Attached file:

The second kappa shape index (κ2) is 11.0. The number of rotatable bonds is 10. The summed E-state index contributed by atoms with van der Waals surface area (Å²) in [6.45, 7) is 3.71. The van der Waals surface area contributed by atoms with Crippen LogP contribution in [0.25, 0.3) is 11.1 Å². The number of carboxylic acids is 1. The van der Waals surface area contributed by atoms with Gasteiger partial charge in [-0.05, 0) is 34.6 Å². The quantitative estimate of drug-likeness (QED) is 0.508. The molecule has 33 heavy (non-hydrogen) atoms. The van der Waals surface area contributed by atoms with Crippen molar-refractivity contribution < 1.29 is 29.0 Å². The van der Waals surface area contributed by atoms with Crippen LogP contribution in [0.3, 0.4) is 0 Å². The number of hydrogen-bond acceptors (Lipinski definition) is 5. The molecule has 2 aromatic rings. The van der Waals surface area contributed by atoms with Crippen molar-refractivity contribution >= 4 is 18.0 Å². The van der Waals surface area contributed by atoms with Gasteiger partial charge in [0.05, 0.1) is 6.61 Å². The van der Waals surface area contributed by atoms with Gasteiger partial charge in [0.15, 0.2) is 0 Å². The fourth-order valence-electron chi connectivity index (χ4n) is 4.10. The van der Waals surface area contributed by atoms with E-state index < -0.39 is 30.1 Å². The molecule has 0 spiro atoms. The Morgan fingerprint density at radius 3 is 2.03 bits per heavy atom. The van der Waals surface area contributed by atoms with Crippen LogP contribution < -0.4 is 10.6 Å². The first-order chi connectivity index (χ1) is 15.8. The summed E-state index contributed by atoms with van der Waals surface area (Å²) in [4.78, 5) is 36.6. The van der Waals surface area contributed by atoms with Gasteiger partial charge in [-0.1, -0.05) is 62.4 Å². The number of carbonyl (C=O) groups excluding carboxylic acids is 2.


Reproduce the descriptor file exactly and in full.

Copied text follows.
The second kappa shape index (κ2) is 11.0. The number of rotatable bonds is 10. The summed E-state index contributed by atoms with van der Waals surface area (Å²) in [6.45, 7) is 3.71. The van der Waals surface area contributed by atoms with Crippen LogP contribution in [0.25, 0.3) is 11.1 Å². The number of carboxylic acids is 1. The van der Waals surface area contributed by atoms with Gasteiger partial charge in [-0.05, 0) is 34.6 Å². The quantitative estimate of drug-likeness (QED) is 0.508. The molecule has 33 heavy (non-hydrogen) atoms. The van der Waals surface area contributed by atoms with Crippen molar-refractivity contribution < 1.29 is 29.0 Å². The van der Waals surface area contributed by atoms with Crippen LogP contribution in [0.3, 0.4) is 0 Å². The number of hydrogen-bond acceptors (Lipinski definition) is 5. The molecule has 2 aromatic rings. The van der Waals surface area contributed by atoms with Crippen molar-refractivity contribution >= 4 is 18.0 Å². The van der Waals surface area contributed by atoms with Gasteiger partial charge in [0.05, 0.1) is 6.61 Å². The van der Waals surface area contributed by atoms with Gasteiger partial charge in [0.15, 0.2) is 0 Å². The fourth-order valence-electron chi connectivity index (χ4n) is 4.10. The van der Waals surface area contributed by atoms with E-state index < -0.39 is 30.1 Å². The molecule has 0 spiro atoms. The Morgan fingerprint density at radius 3 is 2.03 bits per heavy atom. The van der Waals surface area contributed by atoms with Crippen LogP contribution < -0.4 is 10.6 Å². The first-order chi connectivity index (χ1) is 15.8. The summed E-state index contributed by atoms with van der Waals surface area (Å²) in [4.78, 5) is 36.6. The van der Waals surface area contributed by atoms with Gasteiger partial charge in [-0.1, -0.05) is 62.4 Å². The number of carbonyl (C=O) groups excluding carboxylic acids is 2.